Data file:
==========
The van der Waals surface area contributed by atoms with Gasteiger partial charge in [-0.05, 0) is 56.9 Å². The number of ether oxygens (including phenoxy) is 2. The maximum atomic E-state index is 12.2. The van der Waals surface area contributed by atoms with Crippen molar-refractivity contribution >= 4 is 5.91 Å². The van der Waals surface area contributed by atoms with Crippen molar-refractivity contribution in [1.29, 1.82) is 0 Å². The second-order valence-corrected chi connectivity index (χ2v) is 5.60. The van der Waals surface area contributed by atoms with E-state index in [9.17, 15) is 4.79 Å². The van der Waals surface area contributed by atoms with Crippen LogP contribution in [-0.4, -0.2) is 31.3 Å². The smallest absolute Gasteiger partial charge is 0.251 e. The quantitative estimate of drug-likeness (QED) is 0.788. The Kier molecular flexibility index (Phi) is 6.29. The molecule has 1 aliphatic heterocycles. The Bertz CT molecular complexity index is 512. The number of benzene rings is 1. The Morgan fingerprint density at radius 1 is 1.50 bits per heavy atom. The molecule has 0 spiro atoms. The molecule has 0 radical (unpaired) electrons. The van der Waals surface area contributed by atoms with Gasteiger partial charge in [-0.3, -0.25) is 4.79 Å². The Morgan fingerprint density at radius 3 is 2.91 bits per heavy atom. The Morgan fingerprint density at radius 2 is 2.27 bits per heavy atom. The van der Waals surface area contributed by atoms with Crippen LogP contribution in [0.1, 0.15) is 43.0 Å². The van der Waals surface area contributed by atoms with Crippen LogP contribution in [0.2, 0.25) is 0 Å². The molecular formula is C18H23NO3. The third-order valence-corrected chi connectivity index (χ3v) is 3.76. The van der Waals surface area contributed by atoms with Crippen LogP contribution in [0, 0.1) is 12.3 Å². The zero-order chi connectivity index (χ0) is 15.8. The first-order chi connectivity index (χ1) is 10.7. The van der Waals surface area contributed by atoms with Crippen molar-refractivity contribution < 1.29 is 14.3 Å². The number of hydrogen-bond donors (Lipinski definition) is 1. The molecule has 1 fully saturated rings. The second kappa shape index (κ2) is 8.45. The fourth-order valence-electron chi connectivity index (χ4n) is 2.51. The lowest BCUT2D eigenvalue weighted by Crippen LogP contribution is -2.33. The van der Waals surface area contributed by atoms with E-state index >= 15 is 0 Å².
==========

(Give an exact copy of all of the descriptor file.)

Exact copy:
The van der Waals surface area contributed by atoms with Gasteiger partial charge in [-0.05, 0) is 56.9 Å². The number of ether oxygens (including phenoxy) is 2. The maximum atomic E-state index is 12.2. The van der Waals surface area contributed by atoms with Crippen molar-refractivity contribution >= 4 is 5.91 Å². The van der Waals surface area contributed by atoms with Crippen molar-refractivity contribution in [1.29, 1.82) is 0 Å². The second-order valence-corrected chi connectivity index (χ2v) is 5.60. The van der Waals surface area contributed by atoms with E-state index in [9.17, 15) is 4.79 Å². The van der Waals surface area contributed by atoms with Crippen LogP contribution in [-0.4, -0.2) is 31.3 Å². The smallest absolute Gasteiger partial charge is 0.251 e. The quantitative estimate of drug-likeness (QED) is 0.788. The Kier molecular flexibility index (Phi) is 6.29. The molecule has 1 aliphatic heterocycles. The Bertz CT molecular complexity index is 512. The number of benzene rings is 1. The Morgan fingerprint density at radius 1 is 1.50 bits per heavy atom. The molecule has 0 spiro atoms. The molecule has 0 radical (unpaired) electrons. The van der Waals surface area contributed by atoms with Gasteiger partial charge in [-0.3, -0.25) is 4.79 Å². The Morgan fingerprint density at radius 3 is 2.91 bits per heavy atom. The Morgan fingerprint density at radius 2 is 2.27 bits per heavy atom. The van der Waals surface area contributed by atoms with Crippen LogP contribution in [0.1, 0.15) is 43.0 Å². The van der Waals surface area contributed by atoms with Crippen LogP contribution in [0.2, 0.25) is 0 Å². The molecular formula is C18H23NO3. The third-order valence-corrected chi connectivity index (χ3v) is 3.76. The van der Waals surface area contributed by atoms with Crippen LogP contribution in [0, 0.1) is 12.3 Å². The zero-order chi connectivity index (χ0) is 15.8. The first-order chi connectivity index (χ1) is 10.7. The van der Waals surface area contributed by atoms with Crippen molar-refractivity contribution < 1.29 is 14.3 Å². The number of hydrogen-bond donors (Lipinski definition) is 1. The molecule has 1 fully saturated rings. The second kappa shape index (κ2) is 8.45. The fourth-order valence-electron chi connectivity index (χ4n) is 2.51. The lowest BCUT2D eigenvalue weighted by Crippen LogP contribution is -2.33. The van der Waals surface area contributed by atoms with E-state index >= 15 is 0 Å².